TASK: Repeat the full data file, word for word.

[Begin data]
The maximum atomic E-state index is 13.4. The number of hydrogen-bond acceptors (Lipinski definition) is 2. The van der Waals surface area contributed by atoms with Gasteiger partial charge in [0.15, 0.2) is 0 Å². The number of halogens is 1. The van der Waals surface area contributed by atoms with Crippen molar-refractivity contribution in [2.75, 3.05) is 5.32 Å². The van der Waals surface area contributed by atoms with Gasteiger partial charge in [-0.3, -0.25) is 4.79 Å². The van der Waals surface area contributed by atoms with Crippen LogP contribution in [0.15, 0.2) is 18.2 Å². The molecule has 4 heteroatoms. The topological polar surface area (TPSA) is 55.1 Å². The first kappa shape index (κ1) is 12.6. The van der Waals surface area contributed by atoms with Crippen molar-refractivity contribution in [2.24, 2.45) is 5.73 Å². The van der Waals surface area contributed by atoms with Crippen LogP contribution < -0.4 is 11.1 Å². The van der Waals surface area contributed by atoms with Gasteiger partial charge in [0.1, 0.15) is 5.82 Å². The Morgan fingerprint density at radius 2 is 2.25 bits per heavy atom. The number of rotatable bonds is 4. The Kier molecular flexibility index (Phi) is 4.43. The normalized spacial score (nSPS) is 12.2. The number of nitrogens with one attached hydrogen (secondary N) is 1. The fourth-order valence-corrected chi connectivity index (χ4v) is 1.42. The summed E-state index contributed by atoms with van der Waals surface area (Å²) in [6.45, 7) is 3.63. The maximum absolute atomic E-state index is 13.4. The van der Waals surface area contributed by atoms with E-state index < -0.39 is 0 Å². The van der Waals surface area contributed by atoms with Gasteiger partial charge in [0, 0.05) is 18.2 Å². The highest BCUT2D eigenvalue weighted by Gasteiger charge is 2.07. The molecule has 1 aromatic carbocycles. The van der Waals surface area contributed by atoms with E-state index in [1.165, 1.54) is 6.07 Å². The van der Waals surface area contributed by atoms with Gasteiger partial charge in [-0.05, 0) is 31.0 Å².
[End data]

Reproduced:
The maximum atomic E-state index is 13.4. The number of hydrogen-bond acceptors (Lipinski definition) is 2. The van der Waals surface area contributed by atoms with Gasteiger partial charge in [0.15, 0.2) is 0 Å². The number of halogens is 1. The van der Waals surface area contributed by atoms with Crippen molar-refractivity contribution in [2.75, 3.05) is 5.32 Å². The van der Waals surface area contributed by atoms with Gasteiger partial charge in [-0.3, -0.25) is 4.79 Å². The van der Waals surface area contributed by atoms with Crippen LogP contribution in [0.15, 0.2) is 18.2 Å². The molecule has 4 heteroatoms. The topological polar surface area (TPSA) is 55.1 Å². The first kappa shape index (κ1) is 12.6. The van der Waals surface area contributed by atoms with Crippen molar-refractivity contribution in [2.24, 2.45) is 5.73 Å². The van der Waals surface area contributed by atoms with Crippen LogP contribution < -0.4 is 11.1 Å². The van der Waals surface area contributed by atoms with Gasteiger partial charge in [0.1, 0.15) is 5.82 Å². The Morgan fingerprint density at radius 2 is 2.25 bits per heavy atom. The number of rotatable bonds is 4. The Kier molecular flexibility index (Phi) is 4.43. The normalized spacial score (nSPS) is 12.2. The number of nitrogens with one attached hydrogen (secondary N) is 1. The fourth-order valence-corrected chi connectivity index (χ4v) is 1.42. The summed E-state index contributed by atoms with van der Waals surface area (Å²) in [6.45, 7) is 3.63. The maximum absolute atomic E-state index is 13.4. The van der Waals surface area contributed by atoms with E-state index < -0.39 is 0 Å². The van der Waals surface area contributed by atoms with Gasteiger partial charge in [0, 0.05) is 18.2 Å². The highest BCUT2D eigenvalue weighted by Gasteiger charge is 2.07. The molecule has 1 aromatic carbocycles. The van der Waals surface area contributed by atoms with E-state index in [1.165, 1.54) is 6.07 Å². The van der Waals surface area contributed by atoms with Gasteiger partial charge in [-0.05, 0) is 31.0 Å².